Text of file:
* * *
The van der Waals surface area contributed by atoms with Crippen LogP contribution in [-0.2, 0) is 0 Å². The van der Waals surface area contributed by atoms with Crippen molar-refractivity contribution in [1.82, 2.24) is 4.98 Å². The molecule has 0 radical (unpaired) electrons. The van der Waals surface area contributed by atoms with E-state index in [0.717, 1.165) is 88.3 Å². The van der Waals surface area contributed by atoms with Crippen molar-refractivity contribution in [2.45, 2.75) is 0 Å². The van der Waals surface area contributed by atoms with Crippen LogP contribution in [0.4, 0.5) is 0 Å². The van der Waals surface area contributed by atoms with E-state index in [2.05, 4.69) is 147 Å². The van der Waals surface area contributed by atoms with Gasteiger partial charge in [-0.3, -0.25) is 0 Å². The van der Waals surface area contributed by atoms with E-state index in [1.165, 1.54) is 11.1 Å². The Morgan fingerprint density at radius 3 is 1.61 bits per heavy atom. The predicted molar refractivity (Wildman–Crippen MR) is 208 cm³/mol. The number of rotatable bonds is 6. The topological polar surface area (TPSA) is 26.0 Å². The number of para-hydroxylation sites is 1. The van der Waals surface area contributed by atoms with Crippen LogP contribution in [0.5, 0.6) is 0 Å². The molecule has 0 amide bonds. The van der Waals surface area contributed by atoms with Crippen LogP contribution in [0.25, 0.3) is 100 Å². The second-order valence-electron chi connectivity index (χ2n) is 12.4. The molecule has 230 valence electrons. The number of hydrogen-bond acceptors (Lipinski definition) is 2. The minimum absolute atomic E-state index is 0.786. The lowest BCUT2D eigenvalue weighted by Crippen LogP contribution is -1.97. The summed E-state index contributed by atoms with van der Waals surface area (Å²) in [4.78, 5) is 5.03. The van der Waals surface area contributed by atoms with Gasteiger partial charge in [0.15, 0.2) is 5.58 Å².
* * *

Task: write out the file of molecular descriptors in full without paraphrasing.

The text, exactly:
The van der Waals surface area contributed by atoms with Crippen LogP contribution in [-0.2, 0) is 0 Å². The van der Waals surface area contributed by atoms with Crippen molar-refractivity contribution in [1.82, 2.24) is 4.98 Å². The molecule has 0 radical (unpaired) electrons. The van der Waals surface area contributed by atoms with E-state index in [0.717, 1.165) is 88.3 Å². The van der Waals surface area contributed by atoms with Crippen molar-refractivity contribution in [2.45, 2.75) is 0 Å². The van der Waals surface area contributed by atoms with Crippen LogP contribution in [0.4, 0.5) is 0 Å². The van der Waals surface area contributed by atoms with E-state index in [2.05, 4.69) is 147 Å². The van der Waals surface area contributed by atoms with Gasteiger partial charge in [-0.3, -0.25) is 0 Å². The van der Waals surface area contributed by atoms with E-state index in [1.165, 1.54) is 11.1 Å². The Morgan fingerprint density at radius 3 is 1.61 bits per heavy atom. The predicted molar refractivity (Wildman–Crippen MR) is 208 cm³/mol. The number of rotatable bonds is 6. The topological polar surface area (TPSA) is 26.0 Å². The number of para-hydroxylation sites is 1. The van der Waals surface area contributed by atoms with Crippen LogP contribution in [0.5, 0.6) is 0 Å². The molecule has 0 amide bonds. The van der Waals surface area contributed by atoms with Crippen LogP contribution in [0.25, 0.3) is 100 Å². The second-order valence-electron chi connectivity index (χ2n) is 12.4. The molecule has 230 valence electrons. The number of hydrogen-bond acceptors (Lipinski definition) is 2. The minimum absolute atomic E-state index is 0.786. The lowest BCUT2D eigenvalue weighted by Crippen LogP contribution is -1.97. The summed E-state index contributed by atoms with van der Waals surface area (Å²) in [4.78, 5) is 5.03. The van der Waals surface area contributed by atoms with Gasteiger partial charge in [0.15, 0.2) is 5.58 Å².